$86.00 donated in past month
From the Open-Publishing Calendar
From the Open-Publishing Newswire
Indybay FeatureRelated Categories: Afghanistan | International
Pakistan: Under fire
Friday, September 28, 2007 :The Pakistan army may be kingmaker in politics but its realm is shrinking, writes Graham Usher in Rawalpindi The soldiers outside army headquarters cocked their rifles in a gesture decipherable to anyone who has spent time in Afghanistan or Iraq. You obey of course, though the location was neither Baghdad nor Kabul.
It's Rawalpindi, garrison city to the Pakistan army and home to its commander-in-chief -- and Pakistan president -- General Pervez Musharraf. The soldiers at the picket had reason to be jumpy.
That morning two suicide bombers had blitzed the cantonment, leaving 30 officers dead. It was one in a series of brazen, Iraq-like hits that have struck the Pakistan army in recent weeks. On 13 September a bomber killed 20 of the army's crack Special Services Group (SSG) as they sat down to break their fast at an officers' mess in Tarbela in Pakistan's North West Frontier Province.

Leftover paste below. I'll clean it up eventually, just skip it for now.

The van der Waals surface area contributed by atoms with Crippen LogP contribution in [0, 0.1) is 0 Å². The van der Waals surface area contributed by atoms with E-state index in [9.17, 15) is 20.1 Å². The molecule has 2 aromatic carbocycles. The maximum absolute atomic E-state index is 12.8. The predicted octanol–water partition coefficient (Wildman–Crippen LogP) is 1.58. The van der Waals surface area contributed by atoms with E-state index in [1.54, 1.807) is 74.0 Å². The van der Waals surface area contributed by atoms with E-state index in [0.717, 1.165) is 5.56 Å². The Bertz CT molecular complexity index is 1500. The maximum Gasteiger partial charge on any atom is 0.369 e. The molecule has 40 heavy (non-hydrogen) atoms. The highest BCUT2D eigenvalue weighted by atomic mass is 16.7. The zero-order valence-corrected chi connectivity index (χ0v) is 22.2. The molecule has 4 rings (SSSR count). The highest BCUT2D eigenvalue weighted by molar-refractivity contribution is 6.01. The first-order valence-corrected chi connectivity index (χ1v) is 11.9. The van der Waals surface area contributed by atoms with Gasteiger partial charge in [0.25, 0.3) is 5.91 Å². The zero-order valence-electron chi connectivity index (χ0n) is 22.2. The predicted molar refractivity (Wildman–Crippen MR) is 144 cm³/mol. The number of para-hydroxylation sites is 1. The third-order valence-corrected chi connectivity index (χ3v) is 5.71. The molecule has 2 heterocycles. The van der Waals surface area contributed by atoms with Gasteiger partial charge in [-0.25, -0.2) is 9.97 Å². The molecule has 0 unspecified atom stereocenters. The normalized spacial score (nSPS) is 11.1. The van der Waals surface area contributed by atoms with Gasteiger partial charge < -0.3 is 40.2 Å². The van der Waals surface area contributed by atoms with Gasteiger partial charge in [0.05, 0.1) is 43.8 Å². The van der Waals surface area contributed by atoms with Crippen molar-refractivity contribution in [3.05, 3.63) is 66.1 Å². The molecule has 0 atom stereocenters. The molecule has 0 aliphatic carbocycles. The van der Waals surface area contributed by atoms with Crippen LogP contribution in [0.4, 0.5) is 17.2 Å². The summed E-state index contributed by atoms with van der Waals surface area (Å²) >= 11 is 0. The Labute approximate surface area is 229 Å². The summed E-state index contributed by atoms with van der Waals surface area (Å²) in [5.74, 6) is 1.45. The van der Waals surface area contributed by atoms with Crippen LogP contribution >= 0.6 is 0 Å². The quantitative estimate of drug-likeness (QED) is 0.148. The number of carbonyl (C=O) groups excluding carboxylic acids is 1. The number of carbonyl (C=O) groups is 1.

The SSG is the commando squad that conquered Islamabad's pro-Taliban Red Mosque in July. The quarry of the Rawalpindi bombers was the Inter-Services Intelligence (ISI), the army's premier intelligence agency. In the past the ISI and SSG had been sponsors and handlers of radical Islamic militia like the Taliban fighting in Afghanistan and Indian Kashmir. But the militias have turned on their makers.
The change began after 9/11, when Musharraf swapped sides in the "war on terror". Since then the ISI's priority has been less jihad than regime survival. "The ISI's political cell is Pakistan's most powerful political party. It has resources and organization. It 'wins' elections," says Javid Hashimi, vice-president of Nawaz Sharif's opposition Pakistan Muslim League.Read More